The country to the North of the Lake round Tongoriro and Ruapehu reminds me very much of the natural pasture land in Otago, and is capable of carrying a very large number of stock. Taken as a whole, I believe we should have the Taupo district in a few years; a most important pastural country; and that a great deal of useful land will be found further to the Westward.
The present access to the district, from Hawke's Bay is very bad, but a good road could easily be made, by the valley of the Oripia (?) river, - one of the tributaries of the Mohaka. This would be the direct road for Auckland, and could be made available for drays, at very small expense. I am now waiting till the weather improves to have a good look at the Kaimanawa Range. What I have already seen of these, leads me to expect them to be formed of the same rocks as the Slate ranges in the mountain district of the Nelson Province; where there are a few isolated gold diggings, - where the gold is obtained by sluicing the drift in the beds of streams flowing in deeply cut gorges. I have seen nothing to indicate the existence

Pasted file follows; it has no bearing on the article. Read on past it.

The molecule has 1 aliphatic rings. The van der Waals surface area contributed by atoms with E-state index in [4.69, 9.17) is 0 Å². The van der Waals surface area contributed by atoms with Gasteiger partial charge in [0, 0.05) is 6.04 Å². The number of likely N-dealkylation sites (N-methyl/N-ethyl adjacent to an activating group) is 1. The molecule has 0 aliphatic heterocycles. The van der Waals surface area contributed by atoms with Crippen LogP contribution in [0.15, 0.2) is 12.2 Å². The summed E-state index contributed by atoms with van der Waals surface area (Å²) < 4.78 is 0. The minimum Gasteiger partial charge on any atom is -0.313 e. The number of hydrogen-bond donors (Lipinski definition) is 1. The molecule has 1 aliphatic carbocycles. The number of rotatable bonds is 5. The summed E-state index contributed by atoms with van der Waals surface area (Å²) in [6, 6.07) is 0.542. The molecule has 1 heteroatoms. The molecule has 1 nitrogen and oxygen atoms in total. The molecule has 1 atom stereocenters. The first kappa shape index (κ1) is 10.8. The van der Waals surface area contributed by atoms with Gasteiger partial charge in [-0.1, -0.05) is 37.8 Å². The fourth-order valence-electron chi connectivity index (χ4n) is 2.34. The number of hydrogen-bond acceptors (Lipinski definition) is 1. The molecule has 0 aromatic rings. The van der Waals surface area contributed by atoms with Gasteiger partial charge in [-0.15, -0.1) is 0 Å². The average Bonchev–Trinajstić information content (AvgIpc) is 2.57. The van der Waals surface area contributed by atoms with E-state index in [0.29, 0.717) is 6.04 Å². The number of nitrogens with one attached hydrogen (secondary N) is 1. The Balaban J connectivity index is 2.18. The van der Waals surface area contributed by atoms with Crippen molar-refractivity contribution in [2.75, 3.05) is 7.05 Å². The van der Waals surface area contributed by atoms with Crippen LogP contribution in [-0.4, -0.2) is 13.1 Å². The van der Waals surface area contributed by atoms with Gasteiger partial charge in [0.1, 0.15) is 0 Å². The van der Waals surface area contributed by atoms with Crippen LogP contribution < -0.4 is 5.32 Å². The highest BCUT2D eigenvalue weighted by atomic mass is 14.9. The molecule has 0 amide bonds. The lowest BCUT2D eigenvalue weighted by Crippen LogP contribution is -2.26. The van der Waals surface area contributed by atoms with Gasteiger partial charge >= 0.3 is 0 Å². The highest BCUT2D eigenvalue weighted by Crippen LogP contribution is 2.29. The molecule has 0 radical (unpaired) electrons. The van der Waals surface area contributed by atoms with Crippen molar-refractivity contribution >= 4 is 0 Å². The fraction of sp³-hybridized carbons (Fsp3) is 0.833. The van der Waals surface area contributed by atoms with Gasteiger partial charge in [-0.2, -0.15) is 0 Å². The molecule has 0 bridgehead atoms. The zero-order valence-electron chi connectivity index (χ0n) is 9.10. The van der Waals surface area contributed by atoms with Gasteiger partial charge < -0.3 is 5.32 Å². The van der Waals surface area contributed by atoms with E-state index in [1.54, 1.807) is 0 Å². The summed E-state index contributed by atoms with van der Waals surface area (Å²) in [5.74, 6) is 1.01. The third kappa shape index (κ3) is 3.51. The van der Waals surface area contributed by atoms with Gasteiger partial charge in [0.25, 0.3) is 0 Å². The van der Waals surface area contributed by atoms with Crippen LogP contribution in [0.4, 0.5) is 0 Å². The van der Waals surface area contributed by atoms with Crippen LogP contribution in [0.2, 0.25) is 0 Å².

of the peculiar gold-bearing formation characteristic of the Coromandel Peninsular, as yet. Nor, on the other hand, of the numerous gold-bearing formations of Otago, or of the granitoid rocks of the West Coast of Canterbury; and as the volcanic rocks abut directly on the Western slopes of the slate rocks, we must not hope for any developements of the auriferous drifts. I believe that the townies (?) are again out prospecting between this place and Postea and I shall endeavour to see them before I return, and hear from them what grounds they have for looking for the existence of gold in this district.
I am close to the town of the Waikato here, at an altitude of 3200 ft. above the sea; and on proceeding a few miles south of this place, will begin the descent towards the Whanganui plains.
From Patea there must be a good route to Napier, as a half-caste passed here yesterday, and said it only took him a day and a half to ride through alone, although he had never been the road before. This is a point worth looking into, as an available access in this direction would open up a very extensive district of pastoral country, for the Hawke's Bay run-holders.